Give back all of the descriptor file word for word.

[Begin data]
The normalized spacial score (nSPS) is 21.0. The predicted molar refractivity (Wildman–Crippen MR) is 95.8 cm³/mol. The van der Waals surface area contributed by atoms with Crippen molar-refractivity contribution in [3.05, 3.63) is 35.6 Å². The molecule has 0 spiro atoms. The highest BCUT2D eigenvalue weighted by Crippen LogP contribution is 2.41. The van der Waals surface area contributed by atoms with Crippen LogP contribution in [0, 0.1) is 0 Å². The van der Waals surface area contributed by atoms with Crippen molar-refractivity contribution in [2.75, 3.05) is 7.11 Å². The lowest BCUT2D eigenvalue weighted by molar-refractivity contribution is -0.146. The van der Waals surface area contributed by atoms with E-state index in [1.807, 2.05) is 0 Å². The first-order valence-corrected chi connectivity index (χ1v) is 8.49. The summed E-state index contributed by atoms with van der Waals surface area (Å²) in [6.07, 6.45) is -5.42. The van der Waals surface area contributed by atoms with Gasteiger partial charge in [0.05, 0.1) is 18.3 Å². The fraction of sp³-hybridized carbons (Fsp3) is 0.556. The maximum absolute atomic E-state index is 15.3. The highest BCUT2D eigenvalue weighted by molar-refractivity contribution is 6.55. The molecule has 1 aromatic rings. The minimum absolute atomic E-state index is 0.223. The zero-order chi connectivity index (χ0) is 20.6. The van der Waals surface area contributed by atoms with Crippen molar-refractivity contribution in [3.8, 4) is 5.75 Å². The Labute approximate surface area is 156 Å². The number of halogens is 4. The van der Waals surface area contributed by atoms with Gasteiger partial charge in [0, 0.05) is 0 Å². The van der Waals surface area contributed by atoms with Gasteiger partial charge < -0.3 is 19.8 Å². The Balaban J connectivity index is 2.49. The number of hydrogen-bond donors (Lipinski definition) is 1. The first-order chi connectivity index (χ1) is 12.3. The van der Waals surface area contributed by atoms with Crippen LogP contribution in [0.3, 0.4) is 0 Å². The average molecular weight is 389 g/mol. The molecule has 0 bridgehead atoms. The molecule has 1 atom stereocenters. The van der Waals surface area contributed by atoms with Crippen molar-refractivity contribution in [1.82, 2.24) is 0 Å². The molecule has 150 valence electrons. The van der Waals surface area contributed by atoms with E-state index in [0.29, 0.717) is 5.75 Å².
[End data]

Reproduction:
The normalized spacial score (nSPS) is 21.0. The predicted molar refractivity (Wildman–Crippen MR) is 95.8 cm³/mol. The van der Waals surface area contributed by atoms with Crippen molar-refractivity contribution in [3.05, 3.63) is 35.6 Å². The molecule has 0 spiro atoms. The highest BCUT2D eigenvalue weighted by Crippen LogP contribution is 2.41. The van der Waals surface area contributed by atoms with Crippen LogP contribution in [0, 0.1) is 0 Å². The van der Waals surface area contributed by atoms with Crippen molar-refractivity contribution in [2.75, 3.05) is 7.11 Å². The lowest BCUT2D eigenvalue weighted by molar-refractivity contribution is -0.146. The van der Waals surface area contributed by atoms with E-state index in [1.807, 2.05) is 0 Å². The first-order valence-corrected chi connectivity index (χ1v) is 8.49. The summed E-state index contributed by atoms with van der Waals surface area (Å²) in [6.07, 6.45) is -5.42. The van der Waals surface area contributed by atoms with Gasteiger partial charge in [0.05, 0.1) is 18.3 Å². The fraction of sp³-hybridized carbons (Fsp3) is 0.556. The maximum absolute atomic E-state index is 15.3. The highest BCUT2D eigenvalue weighted by molar-refractivity contribution is 6.55. The molecule has 1 aromatic rings. The minimum absolute atomic E-state index is 0.223. The zero-order chi connectivity index (χ0) is 20.6. The van der Waals surface area contributed by atoms with Crippen molar-refractivity contribution in [3.8, 4) is 5.75 Å². The Labute approximate surface area is 156 Å². The number of halogens is 4. The van der Waals surface area contributed by atoms with Gasteiger partial charge in [0, 0.05) is 0 Å². The van der Waals surface area contributed by atoms with Gasteiger partial charge < -0.3 is 19.8 Å². The Balaban J connectivity index is 2.49. The number of hydrogen-bond donors (Lipinski definition) is 1. The first-order chi connectivity index (χ1) is 12.3. The van der Waals surface area contributed by atoms with Crippen LogP contribution in [0.3, 0.4) is 0 Å². The average molecular weight is 389 g/mol. The molecule has 0 bridgehead atoms. The molecule has 1 atom stereocenters. The van der Waals surface area contributed by atoms with Crippen molar-refractivity contribution in [1.82, 2.24) is 0 Å². The molecule has 150 valence electrons. The van der Waals surface area contributed by atoms with E-state index in [0.29, 0.717) is 5.75 Å².